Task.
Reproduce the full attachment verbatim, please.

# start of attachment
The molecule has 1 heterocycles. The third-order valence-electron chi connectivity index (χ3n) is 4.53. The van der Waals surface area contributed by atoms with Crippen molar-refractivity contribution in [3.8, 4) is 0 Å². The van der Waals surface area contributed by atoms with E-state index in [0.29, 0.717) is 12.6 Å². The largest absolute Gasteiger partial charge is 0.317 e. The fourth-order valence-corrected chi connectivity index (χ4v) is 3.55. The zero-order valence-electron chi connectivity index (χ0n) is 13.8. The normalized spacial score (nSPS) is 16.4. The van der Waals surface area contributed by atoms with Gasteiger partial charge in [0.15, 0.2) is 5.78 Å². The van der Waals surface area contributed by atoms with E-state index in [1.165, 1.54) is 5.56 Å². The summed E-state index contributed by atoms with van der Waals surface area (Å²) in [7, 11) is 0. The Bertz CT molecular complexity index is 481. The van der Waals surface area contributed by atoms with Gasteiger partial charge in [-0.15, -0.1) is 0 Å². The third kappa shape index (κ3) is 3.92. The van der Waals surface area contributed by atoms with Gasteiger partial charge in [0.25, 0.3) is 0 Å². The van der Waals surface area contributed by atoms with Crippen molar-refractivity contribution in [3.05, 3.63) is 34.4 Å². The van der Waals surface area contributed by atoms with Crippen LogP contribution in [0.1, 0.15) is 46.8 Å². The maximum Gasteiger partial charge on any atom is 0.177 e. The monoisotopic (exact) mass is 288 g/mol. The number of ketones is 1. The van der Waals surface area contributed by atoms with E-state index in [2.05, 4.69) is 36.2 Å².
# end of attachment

The molecule has 1 heterocycles. The third-order valence-electron chi connectivity index (χ3n) is 4.53. The van der Waals surface area contributed by atoms with Crippen molar-refractivity contribution in [3.8, 4) is 0 Å². The van der Waals surface area contributed by atoms with E-state index in [0.29, 0.717) is 12.6 Å². The largest absolute Gasteiger partial charge is 0.317 e. The fourth-order valence-corrected chi connectivity index (χ4v) is 3.55. The zero-order valence-electron chi connectivity index (χ0n) is 13.8. The normalized spacial score (nSPS) is 16.4. The van der Waals surface area contributed by atoms with Gasteiger partial charge in [0.15, 0.2) is 5.78 Å². The van der Waals surface area contributed by atoms with E-state index in [1.165, 1.54) is 5.56 Å². The summed E-state index contributed by atoms with van der Waals surface area (Å²) in [7, 11) is 0. The Bertz CT molecular complexity index is 481. The van der Waals surface area contributed by atoms with Gasteiger partial charge in [-0.15, -0.1) is 0 Å². The third kappa shape index (κ3) is 3.92. The van der Waals surface area contributed by atoms with Gasteiger partial charge in [0.25, 0.3) is 0 Å². The van der Waals surface area contributed by atoms with Crippen molar-refractivity contribution in [3.05, 3.63) is 34.4 Å². The van der Waals surface area contributed by atoms with Crippen LogP contribution in [0.1, 0.15) is 46.8 Å². The maximum Gasteiger partial charge on any atom is 0.177 e. The monoisotopic (exact) mass is 288 g/mol. The number of ketones is 1. The van der Waals surface area contributed by atoms with E-state index in [2.05, 4.69) is 36.2 Å².